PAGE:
As faithful readers know, I’m working on a book, provisionally titled The Orchid and the Dandelion and likely to be published next year, about the orchid-dandelion hypothesis: the notion that genes and traits that underlie some of humans’ biggest weaknesses — despair, madness, savage aggression — also underlie some of our greatest strengths — resilience, lasting happiness, empathy. If you’re used to the disease model of genes that are associated with mood and behavioral problems, this hypothesis can seem puzzling. The turn lies in viewing problems such as depression, distractibility, or even aggression as downsides of a heightened sensitivity to experience that can also generate assets and contentment.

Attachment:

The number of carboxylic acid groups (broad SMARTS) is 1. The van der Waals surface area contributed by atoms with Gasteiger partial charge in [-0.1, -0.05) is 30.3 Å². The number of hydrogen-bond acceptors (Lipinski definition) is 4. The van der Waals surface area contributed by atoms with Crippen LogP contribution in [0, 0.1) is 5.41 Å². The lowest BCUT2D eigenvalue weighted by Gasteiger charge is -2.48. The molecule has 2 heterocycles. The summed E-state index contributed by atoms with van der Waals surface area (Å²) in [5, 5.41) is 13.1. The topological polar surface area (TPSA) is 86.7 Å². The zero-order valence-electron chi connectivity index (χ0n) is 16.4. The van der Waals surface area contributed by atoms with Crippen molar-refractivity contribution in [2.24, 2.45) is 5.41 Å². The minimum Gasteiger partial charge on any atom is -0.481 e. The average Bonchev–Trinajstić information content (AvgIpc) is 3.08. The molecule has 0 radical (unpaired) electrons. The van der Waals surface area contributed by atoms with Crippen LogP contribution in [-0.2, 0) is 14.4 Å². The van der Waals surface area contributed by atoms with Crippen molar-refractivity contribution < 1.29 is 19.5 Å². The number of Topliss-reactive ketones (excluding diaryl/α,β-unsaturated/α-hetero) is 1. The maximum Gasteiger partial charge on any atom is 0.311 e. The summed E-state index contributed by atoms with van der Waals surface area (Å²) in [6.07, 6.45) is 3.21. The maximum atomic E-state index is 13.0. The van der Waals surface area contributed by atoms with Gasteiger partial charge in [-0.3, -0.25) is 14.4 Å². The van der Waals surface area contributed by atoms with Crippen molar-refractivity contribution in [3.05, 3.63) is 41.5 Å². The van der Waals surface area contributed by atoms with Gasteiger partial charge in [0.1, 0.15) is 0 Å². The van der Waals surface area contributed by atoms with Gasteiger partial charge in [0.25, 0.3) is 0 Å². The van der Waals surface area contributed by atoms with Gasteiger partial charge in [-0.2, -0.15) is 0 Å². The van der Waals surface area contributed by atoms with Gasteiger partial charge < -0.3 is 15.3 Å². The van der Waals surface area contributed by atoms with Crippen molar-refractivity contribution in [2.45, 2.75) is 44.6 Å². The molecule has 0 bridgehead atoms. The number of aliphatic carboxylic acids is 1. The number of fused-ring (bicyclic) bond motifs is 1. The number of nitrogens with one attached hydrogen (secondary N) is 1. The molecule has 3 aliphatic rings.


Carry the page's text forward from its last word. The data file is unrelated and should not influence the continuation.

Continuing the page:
I first wrote about the orchid-dandelion hypothesis in an Atlantic article two years ago. Last week, New Scientist published a feature I wrote about some of the research I’ve come across while researching the book. The article is behind a paywall now, so you’ll need a subscription to read it; I’ll post the whole thing here in a few weeks when the New Scientist exclusive-run period ends. In the meantime, I thought I’d excerpt here a couple passages of particular interest.
One is the opener, which describes how toddlers react to a clever test of their generosity and then lays out the gist of the hypothesis. The other is a multigenic study that sought to expand the hypothesis beyond single-gene candidate-gene studies.